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If you want to know what makes a Canadian lynx a Canadian lynx a team of DNA sequencers has figured that out.
24 September, 2018
- A team at UMass Amherst recently sequenced the genome of the Canadian lynx.
- It's part of a project intending to sequence the genome of every vertebrate in the world.
- Conservationists interested in the Canadian lynx have a new tool to work with.
<p>If you want to know what makes a Canadian lynx a Canadian lynx, I can now—as of this month—<a href="https://vgp.github.io/genomeark/Lynx_canadensis/" target="_blank">point you directly to the DNA of a Canadian lynx</a>, and say, "That's what makes a lynx a lynx." The genome was sequenced by <a href="http://www.umass.edu/newsoffice/article/umass-amherst-leads-team-first-sequencing" target="_blank">a team at UMass Amherst</a>, and it's one of 15 animals whose genomes have been sequenced by the <a href="https://vertebrategenomesproject.org" target="_blank">Vertebrate Genomes Project</a>, whose stated goal is to sequence the genome of all 66,000 vertebrate species in the world.</p><p>Sequencing the genome of a particular species of an animal is important in terms of preserving genetic diversity. Future generations don't necessarily have to worry about our memory of the Canadian Lynx warping the way <a href="https://io9.gizmodo.com/how-europeans-imagined-exotic-animals-centuries-ago-ba-1545362205" target="_blank">hearsay warped perception a long time ago</a>. </p>
<img type="lazy-image" data-runner-src="https://assets.rebelmouse.io/eyJhbGciOiJIUzI1NiIsInR5cCI6IkpXVCJ9.eyJpbWFnZSI6Imh0dHBzOi8vYXNzZXRzLnJibC5tcy8xODY1Mzk3MS9vcmlnaW4ucG5nIiwiZXhwaXJlc19hdCI6MTYwODk4MzkxNX0.eCCXoRLbyuVxkkGRzNcL4dIsTExi1-mlkb353Cj1xrI/img.png?width=980" id="46271" class="rm-shortcode" data-rm-shortcode-id="0ed8375abcbc5b0a650f3c5910efeca3" data-rm-shortcode-name="rebelmouse-image" alt="elephant by Guillaume le Clerc" />
13th-century fantastical depiction of an elephant.
Artwork: Guillaume le Clerc / Wikimedia Commons<p>It is easy to see how one can look at 66,000 genomic sequences stored away as being the analogous equivalent of the <a href="https://www.croptrust.org/our-work/svalbard-global-seed-vault/" target="_blank">Svalbard Global Seed Vault</a>. It is a potential tool for future conservationists.</p><p>But what are the practicalities of sequencing the genome of a lynx beyond engaging with broad bioethical questions? As the animal's habitat shrinks and Earth warms, <a href="https://onlinelibrary.wiley.com/doi/pdf/10.1111/j.1600-0587.2013.00629.x" target="_blank">the Canadian lynx is demonstrating less genetic diversity</a>. Cross-breeding with bobcats in some portions of the lynx's habitat also represents a challenge to the lynx's genetic makeup. The two themselves are also linked: warming climates could drive Canadian lynxes to cross-breed with bobcats. </p><p>John Organ, chief of the U.S. Geological Survey's Cooperative Fish and Wildlife units, <a href="https://www.masslive.com/expo/news/erry-2018/09/e565d904646142/umass-scientists-oversee-first.html" target="_blank">said to MassLive</a> that the results of the sequencing "can help us look at land conservation strategies to help maintain lynx on the landscape."</p>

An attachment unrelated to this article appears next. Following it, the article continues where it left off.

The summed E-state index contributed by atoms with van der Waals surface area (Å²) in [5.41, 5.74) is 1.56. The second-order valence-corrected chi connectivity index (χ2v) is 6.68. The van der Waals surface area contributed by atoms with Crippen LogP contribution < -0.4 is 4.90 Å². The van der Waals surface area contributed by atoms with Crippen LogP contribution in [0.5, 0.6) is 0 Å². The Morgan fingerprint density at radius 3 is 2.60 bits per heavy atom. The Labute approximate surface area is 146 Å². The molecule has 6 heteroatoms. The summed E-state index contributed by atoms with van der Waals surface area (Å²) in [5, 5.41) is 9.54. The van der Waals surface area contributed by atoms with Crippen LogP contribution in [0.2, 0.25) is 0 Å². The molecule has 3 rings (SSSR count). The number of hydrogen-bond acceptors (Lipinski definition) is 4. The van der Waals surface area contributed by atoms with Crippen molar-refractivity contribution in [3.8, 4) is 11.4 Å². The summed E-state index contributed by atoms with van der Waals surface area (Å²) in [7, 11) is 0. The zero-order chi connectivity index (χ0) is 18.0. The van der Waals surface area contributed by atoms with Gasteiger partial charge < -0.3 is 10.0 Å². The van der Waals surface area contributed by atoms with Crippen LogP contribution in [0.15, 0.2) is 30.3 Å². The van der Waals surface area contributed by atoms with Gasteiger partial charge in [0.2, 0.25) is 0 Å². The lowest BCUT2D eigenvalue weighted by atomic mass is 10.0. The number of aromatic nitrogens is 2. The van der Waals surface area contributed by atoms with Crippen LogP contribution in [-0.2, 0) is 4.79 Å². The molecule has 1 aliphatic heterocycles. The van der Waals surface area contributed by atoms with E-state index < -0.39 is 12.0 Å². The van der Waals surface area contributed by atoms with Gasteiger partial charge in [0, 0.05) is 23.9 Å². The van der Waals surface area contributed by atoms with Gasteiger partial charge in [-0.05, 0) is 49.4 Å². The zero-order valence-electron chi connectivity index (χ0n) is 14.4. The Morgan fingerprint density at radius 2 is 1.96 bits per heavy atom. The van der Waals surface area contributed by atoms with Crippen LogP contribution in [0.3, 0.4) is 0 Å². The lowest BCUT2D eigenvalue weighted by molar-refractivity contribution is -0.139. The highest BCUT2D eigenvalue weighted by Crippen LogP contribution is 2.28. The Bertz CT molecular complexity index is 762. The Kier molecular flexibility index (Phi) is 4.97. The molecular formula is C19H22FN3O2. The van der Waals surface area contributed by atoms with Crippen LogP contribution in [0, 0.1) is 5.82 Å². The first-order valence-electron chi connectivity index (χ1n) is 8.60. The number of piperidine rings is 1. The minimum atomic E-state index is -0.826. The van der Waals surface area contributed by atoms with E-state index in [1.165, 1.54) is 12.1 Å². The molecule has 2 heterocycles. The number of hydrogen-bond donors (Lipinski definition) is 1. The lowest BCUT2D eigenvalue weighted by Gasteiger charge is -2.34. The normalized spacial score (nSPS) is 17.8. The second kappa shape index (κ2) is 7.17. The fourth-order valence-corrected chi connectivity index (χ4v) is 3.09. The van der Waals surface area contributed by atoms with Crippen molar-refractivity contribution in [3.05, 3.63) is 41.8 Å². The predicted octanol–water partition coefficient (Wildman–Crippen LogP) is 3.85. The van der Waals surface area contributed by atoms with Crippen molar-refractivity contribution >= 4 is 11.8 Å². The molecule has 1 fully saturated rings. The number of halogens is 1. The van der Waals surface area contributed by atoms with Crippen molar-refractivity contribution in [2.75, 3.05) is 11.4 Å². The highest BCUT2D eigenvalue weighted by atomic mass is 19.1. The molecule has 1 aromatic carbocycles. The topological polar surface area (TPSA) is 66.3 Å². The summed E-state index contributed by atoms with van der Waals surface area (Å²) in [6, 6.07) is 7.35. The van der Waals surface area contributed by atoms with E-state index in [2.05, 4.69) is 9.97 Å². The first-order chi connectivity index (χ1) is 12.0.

<span style="display:block;position:relative;padding-top:56.25%;" class="rm-shortcode" data-rm-shortcode-id="e57873e97e76b2b224b5ff91f003bdea"><iframe type="lazy-iframe" data-runner-src="https://www.youtube.com/embed/0HujyOjjpZY?rel=0" width="100%" height="auto" frameborder="0" scrolling="no" style="position:absolute;top:0;left:0;width:100%;height:100%;"></iframe></span><p>What does DNA have to do with land conservation strategies? Consider the fact that the food found in a landscape, the toxins found in a landscape, or the exposure to drugs can have an impact on genetic activity. That potential change can be transmitted down the generative line. If you know exactly how a lynx's DNA is impacted by something, then the environment they occupy can be fine-tuned to meet the needs of the lynx and any other creature that happens to inhabit that particular portion of the earth.</p><p>Given that the Trump administration is considering withdrawing protection for the Canadian lynx, <a href="http://www.spokesman.com/stories/2018/jan/11/federal-governments-step-toward-delisting-canada-l/" target="_blank">a move that caught scientists by surprise</a>, it is worth having as much information on hand as possible for those who have an interest in preserving the health of this creature—all the way down to the building blocks of a lynx's life.</p>
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